I applaud how impressive this tire is in terms of driving comfort. Handling is quite good and the tires are substantially quieter! I can say that it is priced between budget and best. It runs smoothly even on a slightly rough asphalt highway. I was able to test it during a two-hour drive downtown on a warm sunshiny day. I didn’t feel the tires getting hiccups entire time I was on the road.
I opened the car window, and the only sound I got to capture is my engine’s low drone. I didn’t hear anything from the tires except random rocks being crushed by the tires as I drive. It’s really amazing hearing just that. It tends to vibrate when it hits potholes, but we all know how those road problems affects tires in general. If there’s one flaw to pick out, it would be cornering stability at a higher speed. Still, I am impressed with its good dry grip.
The tread depth and the pattern of this tire are quite up to par, which is typically found on tires that are priced like gold. By the looks of it, it might give more or at least, enough years of safe and dependable service. The vehicle owner is a lady teacher; she drives it to go to work. I doubt the tires will live short due to rough driving.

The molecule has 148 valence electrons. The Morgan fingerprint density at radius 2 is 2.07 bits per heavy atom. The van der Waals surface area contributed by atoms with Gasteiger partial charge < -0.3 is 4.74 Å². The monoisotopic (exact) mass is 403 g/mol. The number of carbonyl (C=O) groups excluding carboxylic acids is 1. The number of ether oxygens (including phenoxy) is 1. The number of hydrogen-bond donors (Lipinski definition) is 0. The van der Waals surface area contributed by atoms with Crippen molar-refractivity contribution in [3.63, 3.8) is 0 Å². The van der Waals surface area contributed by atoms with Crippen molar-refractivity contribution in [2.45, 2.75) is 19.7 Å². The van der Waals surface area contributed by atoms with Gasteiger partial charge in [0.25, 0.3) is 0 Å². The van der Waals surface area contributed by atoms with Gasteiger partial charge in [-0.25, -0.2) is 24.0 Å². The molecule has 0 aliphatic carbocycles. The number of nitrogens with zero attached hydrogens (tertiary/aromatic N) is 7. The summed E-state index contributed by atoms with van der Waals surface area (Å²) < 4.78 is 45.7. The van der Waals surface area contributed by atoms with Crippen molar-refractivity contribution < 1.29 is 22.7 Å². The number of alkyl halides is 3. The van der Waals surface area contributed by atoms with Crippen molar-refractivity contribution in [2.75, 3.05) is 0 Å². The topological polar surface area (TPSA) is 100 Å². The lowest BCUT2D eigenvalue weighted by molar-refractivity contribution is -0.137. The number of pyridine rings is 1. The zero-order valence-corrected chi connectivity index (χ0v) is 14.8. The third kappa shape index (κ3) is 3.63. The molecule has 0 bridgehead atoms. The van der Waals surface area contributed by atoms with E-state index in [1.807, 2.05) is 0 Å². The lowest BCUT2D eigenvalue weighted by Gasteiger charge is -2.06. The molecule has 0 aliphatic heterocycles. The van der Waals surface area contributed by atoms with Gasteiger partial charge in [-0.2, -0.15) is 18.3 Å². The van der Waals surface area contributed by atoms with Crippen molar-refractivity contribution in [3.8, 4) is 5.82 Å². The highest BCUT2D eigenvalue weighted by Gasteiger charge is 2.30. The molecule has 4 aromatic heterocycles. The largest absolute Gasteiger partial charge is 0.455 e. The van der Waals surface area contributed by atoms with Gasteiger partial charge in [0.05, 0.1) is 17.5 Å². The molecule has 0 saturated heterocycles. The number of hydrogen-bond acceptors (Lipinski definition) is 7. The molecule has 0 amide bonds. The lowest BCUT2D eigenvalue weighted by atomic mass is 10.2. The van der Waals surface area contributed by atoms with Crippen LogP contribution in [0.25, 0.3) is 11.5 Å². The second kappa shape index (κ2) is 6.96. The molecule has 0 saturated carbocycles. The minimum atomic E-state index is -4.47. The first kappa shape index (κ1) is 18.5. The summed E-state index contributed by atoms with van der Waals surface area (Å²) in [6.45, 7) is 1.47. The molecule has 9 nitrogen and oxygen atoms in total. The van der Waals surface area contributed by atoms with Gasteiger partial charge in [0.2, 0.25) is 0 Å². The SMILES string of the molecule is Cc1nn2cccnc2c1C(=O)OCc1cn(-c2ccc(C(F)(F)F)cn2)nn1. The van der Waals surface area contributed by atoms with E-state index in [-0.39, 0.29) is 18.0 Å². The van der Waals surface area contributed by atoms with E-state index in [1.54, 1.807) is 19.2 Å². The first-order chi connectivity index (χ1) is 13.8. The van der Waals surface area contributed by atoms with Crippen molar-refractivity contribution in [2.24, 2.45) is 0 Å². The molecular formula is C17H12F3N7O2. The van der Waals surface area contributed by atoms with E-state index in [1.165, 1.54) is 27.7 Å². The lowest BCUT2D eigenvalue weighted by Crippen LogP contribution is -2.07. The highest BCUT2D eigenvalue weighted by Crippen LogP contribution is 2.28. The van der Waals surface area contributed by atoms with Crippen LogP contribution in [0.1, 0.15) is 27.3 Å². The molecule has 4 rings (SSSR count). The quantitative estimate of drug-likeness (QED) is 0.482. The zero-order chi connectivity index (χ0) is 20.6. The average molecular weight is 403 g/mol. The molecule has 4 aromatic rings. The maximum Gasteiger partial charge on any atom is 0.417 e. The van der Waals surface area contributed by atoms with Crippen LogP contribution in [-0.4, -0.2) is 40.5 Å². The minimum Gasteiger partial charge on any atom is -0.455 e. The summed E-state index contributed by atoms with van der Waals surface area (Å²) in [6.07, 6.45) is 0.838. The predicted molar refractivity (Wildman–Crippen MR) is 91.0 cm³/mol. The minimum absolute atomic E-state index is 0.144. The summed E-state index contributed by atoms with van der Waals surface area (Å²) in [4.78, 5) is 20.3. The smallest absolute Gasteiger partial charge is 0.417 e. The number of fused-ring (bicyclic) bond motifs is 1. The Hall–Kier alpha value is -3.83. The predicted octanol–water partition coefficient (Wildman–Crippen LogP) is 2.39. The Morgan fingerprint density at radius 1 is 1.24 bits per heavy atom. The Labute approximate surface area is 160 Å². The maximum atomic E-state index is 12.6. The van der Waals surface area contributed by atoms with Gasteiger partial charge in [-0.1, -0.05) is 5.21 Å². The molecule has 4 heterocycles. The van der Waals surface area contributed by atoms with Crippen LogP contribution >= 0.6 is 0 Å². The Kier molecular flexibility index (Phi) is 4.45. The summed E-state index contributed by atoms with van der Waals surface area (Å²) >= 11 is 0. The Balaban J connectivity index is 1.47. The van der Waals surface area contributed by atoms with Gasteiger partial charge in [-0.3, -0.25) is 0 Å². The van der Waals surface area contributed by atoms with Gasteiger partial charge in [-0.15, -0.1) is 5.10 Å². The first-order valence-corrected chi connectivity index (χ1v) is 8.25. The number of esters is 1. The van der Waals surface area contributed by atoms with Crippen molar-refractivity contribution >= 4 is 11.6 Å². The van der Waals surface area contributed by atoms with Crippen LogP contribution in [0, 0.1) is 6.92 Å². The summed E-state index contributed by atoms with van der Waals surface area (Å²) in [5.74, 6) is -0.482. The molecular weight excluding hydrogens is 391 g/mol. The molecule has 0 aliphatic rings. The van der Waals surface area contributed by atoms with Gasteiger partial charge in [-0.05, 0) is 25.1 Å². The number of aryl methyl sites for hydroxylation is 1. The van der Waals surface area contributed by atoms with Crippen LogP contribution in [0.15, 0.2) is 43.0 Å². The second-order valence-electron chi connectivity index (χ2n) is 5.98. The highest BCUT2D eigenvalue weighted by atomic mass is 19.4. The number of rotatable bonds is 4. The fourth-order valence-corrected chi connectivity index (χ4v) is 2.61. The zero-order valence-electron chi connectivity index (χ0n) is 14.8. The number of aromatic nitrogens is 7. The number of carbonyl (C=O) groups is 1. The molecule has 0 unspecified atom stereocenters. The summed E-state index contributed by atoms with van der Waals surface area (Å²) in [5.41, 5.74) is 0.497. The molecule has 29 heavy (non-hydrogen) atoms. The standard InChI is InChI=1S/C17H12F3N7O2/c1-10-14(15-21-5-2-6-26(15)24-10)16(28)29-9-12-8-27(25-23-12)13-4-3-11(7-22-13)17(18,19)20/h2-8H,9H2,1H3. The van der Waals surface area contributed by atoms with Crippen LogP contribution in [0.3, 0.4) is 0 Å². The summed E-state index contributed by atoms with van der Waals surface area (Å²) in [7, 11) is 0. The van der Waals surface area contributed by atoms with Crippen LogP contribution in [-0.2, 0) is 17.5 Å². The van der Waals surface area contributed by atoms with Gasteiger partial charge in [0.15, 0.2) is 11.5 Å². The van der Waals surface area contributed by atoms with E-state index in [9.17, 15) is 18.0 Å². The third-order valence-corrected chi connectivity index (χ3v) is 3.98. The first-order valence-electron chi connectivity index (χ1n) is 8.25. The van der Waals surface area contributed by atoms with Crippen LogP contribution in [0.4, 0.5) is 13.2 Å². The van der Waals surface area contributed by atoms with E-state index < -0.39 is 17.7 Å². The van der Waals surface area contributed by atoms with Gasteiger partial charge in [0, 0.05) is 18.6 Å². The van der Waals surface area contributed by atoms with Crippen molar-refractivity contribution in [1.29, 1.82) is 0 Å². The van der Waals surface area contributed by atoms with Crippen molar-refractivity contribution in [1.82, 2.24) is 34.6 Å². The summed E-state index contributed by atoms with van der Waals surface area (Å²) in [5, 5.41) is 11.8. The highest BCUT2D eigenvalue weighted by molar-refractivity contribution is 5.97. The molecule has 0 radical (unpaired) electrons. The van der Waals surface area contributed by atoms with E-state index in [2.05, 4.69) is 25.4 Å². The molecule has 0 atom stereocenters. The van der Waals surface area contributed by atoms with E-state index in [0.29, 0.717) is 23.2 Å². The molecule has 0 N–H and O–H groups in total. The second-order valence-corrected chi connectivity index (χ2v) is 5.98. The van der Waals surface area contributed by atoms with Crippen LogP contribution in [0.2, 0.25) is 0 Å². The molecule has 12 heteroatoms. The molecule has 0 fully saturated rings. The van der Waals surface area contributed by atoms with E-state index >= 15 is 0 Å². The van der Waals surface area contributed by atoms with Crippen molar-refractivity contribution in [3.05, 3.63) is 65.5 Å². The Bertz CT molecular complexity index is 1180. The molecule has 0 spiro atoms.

Overall Wet Traction Performance
On all reviews, the major selling point of the Altimax RT43 is its gratifying wet handling, response, and safety. My friend says it was recommended to her for that reason. While the tread compound has a major effect on wet traction at lower speeds, hydroplaning resistance at high speed is affected by how smart the tire’s tread design is.
The tires have a noticeable inclination to understeer, at times. Nonetheless, it provides incredible ease and at negligible cost. I have limited experience with this tire which gave me the opportunity to observe its difference from the other tires I have tried. So far, the safety features work impeccably on the Altimax RT43 for wet traction.